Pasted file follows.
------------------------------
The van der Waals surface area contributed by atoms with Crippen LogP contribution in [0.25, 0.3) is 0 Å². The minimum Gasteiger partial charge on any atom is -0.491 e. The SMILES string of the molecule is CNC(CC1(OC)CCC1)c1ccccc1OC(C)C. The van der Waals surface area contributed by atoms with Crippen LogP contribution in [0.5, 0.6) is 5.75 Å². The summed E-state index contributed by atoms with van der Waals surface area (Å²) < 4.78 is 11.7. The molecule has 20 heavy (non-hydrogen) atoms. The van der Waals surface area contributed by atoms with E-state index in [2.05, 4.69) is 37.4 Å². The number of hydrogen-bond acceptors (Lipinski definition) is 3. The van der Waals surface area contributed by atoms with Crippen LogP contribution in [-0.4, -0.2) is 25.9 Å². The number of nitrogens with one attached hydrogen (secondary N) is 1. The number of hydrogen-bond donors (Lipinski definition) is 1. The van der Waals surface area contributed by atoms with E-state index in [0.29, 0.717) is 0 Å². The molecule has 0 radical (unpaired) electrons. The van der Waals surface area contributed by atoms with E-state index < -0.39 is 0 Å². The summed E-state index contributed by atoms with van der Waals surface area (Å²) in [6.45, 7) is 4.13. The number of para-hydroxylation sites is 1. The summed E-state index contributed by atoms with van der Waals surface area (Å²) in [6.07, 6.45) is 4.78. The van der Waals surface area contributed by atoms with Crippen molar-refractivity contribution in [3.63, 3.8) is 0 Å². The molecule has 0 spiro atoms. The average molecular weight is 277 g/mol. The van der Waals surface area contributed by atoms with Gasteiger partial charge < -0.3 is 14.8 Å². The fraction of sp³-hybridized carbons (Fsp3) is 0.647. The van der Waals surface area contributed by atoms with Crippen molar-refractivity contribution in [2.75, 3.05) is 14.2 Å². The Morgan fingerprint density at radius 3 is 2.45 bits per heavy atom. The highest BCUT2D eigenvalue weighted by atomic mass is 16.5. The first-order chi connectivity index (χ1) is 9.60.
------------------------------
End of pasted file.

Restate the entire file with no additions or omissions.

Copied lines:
The van der Waals surface area contributed by atoms with Crippen LogP contribution in [0.25, 0.3) is 0 Å². The minimum Gasteiger partial charge on any atom is -0.491 e. The SMILES string of the molecule is CNC(CC1(OC)CCC1)c1ccccc1OC(C)C. The van der Waals surface area contributed by atoms with Crippen LogP contribution in [0.5, 0.6) is 5.75 Å². The summed E-state index contributed by atoms with van der Waals surface area (Å²) < 4.78 is 11.7. The molecule has 20 heavy (non-hydrogen) atoms. The van der Waals surface area contributed by atoms with E-state index in [2.05, 4.69) is 37.4 Å². The number of hydrogen-bond acceptors (Lipinski definition) is 3. The van der Waals surface area contributed by atoms with Crippen LogP contribution in [-0.4, -0.2) is 25.9 Å². The number of nitrogens with one attached hydrogen (secondary N) is 1. The number of hydrogen-bond donors (Lipinski definition) is 1. The van der Waals surface area contributed by atoms with E-state index in [0.29, 0.717) is 0 Å². The molecule has 0 radical (unpaired) electrons. The van der Waals surface area contributed by atoms with E-state index < -0.39 is 0 Å². The summed E-state index contributed by atoms with van der Waals surface area (Å²) in [6.45, 7) is 4.13. The number of para-hydroxylation sites is 1. The summed E-state index contributed by atoms with van der Waals surface area (Å²) in [6.07, 6.45) is 4.78. The van der Waals surface area contributed by atoms with Crippen molar-refractivity contribution in [3.63, 3.8) is 0 Å². The molecule has 0 spiro atoms. The average molecular weight is 277 g/mol. The van der Waals surface area contributed by atoms with Gasteiger partial charge < -0.3 is 14.8 Å². The fraction of sp³-hybridized carbons (Fsp3) is 0.647. The van der Waals surface area contributed by atoms with Crippen molar-refractivity contribution in [2.75, 3.05) is 14.2 Å². The Morgan fingerprint density at radius 3 is 2.45 bits per heavy atom. The highest BCUT2D eigenvalue weighted by atomic mass is 16.5. The first-order chi connectivity index (χ1) is 9.60.